The fashion industry is often accused of exploitation. David Lees was so moved by what he saw as an aid volunteer in Haiti he set up an ethical clothing company that would give something back to one of the poorest countries in the world by helping those in dire need. But first he has to overcome a personal disaster. Hilarie Stelfox reports

BROTHERS David and Paul Lees were inspired by the Haiti earthquake to set up an ethical clothing business.

But David – who witnessed the hardship endured by the earthquake victims first hand – is now recovering in hospital after he was attacked on a night out in Huddersfield town centre. The incident will almost certainly delay the launch of their fundraising Disaster Wear label.

Good Samaritan David, 23, from Barkisland, was beaten up by a group of men after going to the aid of a young woman in distress and suffered a broken jaw. An operation to repair his injuries was needed this week at Bradford Royal Infirmary.

Paul said: “David’s injury will have an impact on the business because he is unable to talk at the moment.”

However, the brothers hope that he’ll be back in action soon and their launch, planned for this month, will only suffer a minor setback.

It was while working in Haiti as an aid volunteer that David decided he wanted to do more to help the people struggling to rebuild their lives.

Speaking before the attack he said: “It wasn’t until I went there that I realised what a big job it will be.

“Only 5% of the rubble has been removed and even the Government building is still in ruins.”

Haiti, the most impoverished country in the Americas, was struck in January 2010 by an earthquake that killed 200,000 people. Today, more than 800,000 people are still homeless and living in temporary shelters.

At the time David volunteered with the American-based Grass Roots United Scheme as there was a widespread cholera epidemic caused by poor sanitation.

“It’s still pretty grim, a terrible mess,” said David, who was struck by the courage and stoicism of the Haitians.

“But the people are so nice and cheerful. You see the things people complain about in the UK and these people don’t even have a home, but keep smiling.”

On his return to Calderdale, David, who has a degree in American Studies and Business from Manchester Metropolitan University, did some market research and came up with the idea of a company that would sell menswear and donate 22.5% of its profits to aid projects in Haiti.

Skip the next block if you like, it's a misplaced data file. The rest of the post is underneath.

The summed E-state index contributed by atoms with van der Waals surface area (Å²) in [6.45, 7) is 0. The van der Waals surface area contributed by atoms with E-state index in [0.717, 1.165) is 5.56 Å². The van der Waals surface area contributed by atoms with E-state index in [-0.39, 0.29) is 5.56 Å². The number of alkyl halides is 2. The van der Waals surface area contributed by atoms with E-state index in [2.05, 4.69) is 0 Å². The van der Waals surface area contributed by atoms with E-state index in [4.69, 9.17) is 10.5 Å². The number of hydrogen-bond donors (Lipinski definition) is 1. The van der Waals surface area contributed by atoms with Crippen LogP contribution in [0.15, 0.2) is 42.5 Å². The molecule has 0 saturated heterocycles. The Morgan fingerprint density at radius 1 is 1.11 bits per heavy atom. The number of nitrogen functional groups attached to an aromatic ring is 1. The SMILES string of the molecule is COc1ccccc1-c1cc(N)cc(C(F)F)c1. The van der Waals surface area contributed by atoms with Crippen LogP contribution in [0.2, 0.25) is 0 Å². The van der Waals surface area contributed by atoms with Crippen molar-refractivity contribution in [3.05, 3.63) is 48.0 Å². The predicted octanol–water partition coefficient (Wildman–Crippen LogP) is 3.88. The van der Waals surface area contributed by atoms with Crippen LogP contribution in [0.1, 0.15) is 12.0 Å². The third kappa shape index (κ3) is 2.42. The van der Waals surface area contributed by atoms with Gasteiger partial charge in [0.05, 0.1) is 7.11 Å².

With no expertise in the fashion industry but with the help of his brother Paul, 21, who is an operations manager for a printing company, David searched for a source of fair trade and organic cotton through a UK supplier.

He found an Isle of Wight company that buys from a fair trade supplier in India.

He then asked students at Leeds University, Leeds College of Art, Manchester Metropolitan and Salford universities to come up with ideas for a brand logo.

The brothers decided on the brand name Disaster Wear and are currently building a website to promote their range of men’s T-shirts and polo shirts.

“We wanted a simple design, something that we would like to wear ourselves and that our friends liked,” said David, who is already thinking of ways to take the business forward into womenswear.

The menswear will be available to buy from late March through the website with prices between £20 and £30.

The chosen logo featured on the shirts has four concentric circles in different colours, representing natural disaster, fire, war and water-related disaster.

By raising funds themselves, the brothers say they will be able to directly support small aid charities in Haiti – and ultimately in other disaster areas.

“The problem with giving money to a big charity is that you don’t know what happens to it,’’ said David. “Our money will go to a good cause and we will be able to document and prove it.”

David now plans to travel periodically to Haiti.

“It’s very important that these people get what they need and not what charities think they should have,” he explained.

“For example, while I was in Haiti a charity built hundreds of wooden huts for people to live in without asking the people what they wanted. No-one lived in them – they pitched their tents next to them instead.”

In order to begin fundraising, David and Paul have to find local stockists for their merchandise as well as selling it through the website.

For further details search Disaster Wear on Facebook.

Their website will be available later this month.